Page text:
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The Case
The Verdict
The Precedent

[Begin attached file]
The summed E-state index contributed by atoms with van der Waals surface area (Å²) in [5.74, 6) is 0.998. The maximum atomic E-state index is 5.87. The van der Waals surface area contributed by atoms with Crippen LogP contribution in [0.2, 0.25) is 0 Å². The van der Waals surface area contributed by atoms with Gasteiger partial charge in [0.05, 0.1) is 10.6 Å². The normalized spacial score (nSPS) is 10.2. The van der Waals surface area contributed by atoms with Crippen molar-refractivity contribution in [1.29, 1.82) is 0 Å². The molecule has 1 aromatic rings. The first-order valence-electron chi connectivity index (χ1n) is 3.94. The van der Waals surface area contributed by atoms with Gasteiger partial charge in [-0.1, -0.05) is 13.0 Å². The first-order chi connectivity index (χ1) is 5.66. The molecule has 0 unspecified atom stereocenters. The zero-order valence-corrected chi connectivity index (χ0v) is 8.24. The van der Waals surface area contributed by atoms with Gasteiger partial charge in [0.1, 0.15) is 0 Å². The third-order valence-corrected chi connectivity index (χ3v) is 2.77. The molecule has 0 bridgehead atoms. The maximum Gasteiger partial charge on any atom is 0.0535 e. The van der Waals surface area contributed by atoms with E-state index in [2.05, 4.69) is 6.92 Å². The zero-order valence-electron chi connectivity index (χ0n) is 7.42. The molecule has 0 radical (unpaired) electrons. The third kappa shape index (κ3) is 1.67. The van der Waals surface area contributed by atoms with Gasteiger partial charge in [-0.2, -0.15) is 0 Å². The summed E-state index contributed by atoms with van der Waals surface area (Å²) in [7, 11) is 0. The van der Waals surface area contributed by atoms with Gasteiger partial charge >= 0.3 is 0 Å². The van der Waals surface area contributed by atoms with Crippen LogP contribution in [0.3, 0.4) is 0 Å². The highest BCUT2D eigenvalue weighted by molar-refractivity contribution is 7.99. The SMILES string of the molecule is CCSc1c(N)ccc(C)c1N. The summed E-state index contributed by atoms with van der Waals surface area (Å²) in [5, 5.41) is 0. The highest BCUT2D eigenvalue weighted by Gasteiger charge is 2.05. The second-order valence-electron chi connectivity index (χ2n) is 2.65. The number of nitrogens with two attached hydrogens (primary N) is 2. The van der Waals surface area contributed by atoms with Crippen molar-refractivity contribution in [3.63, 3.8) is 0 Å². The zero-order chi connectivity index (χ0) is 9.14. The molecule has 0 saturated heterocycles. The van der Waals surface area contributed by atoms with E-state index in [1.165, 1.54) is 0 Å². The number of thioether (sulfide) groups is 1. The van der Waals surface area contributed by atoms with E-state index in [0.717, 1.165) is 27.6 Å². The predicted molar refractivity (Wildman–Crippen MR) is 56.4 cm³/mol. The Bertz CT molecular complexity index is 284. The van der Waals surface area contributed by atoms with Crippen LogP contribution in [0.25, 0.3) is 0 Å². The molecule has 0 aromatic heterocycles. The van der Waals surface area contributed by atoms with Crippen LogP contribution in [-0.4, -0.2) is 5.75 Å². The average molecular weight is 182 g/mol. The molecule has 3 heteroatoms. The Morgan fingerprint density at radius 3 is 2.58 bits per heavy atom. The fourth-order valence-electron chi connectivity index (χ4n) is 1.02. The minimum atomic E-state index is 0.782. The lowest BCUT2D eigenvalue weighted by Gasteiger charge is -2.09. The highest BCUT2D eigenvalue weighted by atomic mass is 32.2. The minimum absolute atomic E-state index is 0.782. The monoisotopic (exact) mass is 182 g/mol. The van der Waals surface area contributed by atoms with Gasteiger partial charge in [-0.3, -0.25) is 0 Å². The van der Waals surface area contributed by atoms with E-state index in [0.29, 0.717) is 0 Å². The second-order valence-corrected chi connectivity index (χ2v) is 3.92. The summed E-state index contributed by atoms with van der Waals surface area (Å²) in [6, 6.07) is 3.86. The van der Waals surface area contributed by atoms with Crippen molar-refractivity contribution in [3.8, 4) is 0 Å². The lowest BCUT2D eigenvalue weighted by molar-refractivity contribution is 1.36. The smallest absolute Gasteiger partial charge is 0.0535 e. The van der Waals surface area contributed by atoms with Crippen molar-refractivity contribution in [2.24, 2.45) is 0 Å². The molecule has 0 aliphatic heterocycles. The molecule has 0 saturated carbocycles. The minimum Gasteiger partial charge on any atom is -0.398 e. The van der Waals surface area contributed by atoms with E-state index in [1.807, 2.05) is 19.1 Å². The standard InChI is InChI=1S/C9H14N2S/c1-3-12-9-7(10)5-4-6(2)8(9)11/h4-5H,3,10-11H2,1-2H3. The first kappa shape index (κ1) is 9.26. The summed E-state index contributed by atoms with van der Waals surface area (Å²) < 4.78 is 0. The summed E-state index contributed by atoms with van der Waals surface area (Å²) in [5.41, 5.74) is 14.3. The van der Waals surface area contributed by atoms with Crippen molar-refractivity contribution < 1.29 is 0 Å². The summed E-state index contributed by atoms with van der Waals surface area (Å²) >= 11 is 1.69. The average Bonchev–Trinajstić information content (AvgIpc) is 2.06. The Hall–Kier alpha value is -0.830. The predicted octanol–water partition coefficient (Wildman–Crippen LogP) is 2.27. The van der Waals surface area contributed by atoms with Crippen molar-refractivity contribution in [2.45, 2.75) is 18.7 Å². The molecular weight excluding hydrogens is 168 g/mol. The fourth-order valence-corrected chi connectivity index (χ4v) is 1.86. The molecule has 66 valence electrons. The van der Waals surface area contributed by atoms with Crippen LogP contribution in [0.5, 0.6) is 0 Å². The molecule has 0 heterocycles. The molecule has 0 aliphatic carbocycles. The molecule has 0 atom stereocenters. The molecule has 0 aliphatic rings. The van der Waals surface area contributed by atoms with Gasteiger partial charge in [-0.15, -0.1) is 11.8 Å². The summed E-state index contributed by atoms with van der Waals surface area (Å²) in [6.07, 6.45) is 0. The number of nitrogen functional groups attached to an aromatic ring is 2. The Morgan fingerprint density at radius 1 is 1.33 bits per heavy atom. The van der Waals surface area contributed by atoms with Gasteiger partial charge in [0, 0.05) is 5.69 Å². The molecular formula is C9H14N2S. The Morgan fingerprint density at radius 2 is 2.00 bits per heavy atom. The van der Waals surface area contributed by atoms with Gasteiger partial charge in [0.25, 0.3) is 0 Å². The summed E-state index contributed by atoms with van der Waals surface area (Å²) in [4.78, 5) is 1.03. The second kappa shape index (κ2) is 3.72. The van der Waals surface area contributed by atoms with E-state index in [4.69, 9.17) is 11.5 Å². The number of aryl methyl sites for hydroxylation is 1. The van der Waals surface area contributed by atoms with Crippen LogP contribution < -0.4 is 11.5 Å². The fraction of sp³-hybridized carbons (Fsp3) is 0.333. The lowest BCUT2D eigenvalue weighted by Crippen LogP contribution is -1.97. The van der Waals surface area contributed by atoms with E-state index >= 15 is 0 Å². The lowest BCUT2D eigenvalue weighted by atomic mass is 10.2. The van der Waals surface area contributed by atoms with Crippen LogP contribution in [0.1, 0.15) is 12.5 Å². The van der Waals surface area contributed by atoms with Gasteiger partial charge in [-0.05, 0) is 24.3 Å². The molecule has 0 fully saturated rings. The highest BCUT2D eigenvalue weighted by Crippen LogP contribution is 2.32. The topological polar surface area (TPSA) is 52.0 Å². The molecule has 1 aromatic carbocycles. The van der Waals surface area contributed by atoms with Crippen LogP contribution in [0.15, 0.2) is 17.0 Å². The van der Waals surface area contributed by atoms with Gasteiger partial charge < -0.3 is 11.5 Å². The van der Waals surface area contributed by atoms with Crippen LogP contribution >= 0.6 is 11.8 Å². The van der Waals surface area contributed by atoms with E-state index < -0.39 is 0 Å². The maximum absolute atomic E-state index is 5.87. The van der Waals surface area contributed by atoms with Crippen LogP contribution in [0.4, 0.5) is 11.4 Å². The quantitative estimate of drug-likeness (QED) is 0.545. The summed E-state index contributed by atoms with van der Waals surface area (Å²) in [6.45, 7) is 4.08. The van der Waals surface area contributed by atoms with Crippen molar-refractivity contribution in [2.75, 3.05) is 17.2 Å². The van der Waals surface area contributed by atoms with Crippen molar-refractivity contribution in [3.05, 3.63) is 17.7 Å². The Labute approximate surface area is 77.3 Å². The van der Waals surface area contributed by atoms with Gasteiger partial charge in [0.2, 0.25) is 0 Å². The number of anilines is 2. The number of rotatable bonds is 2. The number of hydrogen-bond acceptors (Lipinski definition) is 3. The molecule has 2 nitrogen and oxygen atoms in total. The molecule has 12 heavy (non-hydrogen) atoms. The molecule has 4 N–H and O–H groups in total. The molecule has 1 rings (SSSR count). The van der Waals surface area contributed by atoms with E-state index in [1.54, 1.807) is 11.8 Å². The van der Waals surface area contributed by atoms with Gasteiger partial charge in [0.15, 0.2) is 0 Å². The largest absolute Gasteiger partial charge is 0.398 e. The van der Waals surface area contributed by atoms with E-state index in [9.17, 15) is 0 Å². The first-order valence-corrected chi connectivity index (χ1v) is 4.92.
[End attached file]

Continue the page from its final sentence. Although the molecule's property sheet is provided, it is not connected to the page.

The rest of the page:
This case deals primarily with the first amendment. That is the freedom of speech, of religion, and to gather peacefully in protest. In the year 1917 the United States was involved in World War I, fighting Germany. During the war, on June 15th, Congress passed the Espionage Act. Title one, Section three of the Espionage Act states“…whoever when the United States is at war, shall willfully cause or attempt to cause insubordination, disloyalty, mutiny, refusal of duty, in the military or naval forces of the United States, or shall willfully obstruct the recruiting or enlistment service of the United States, to the injury of the service or of the United States, shall be punished by a fine of not more than $10,000 or imprisonment for not more than twenty years, or both.” In essence any attempts to foster detention or obstruct the draft is illegal. This is the charge on which Charles Schenck was tried.

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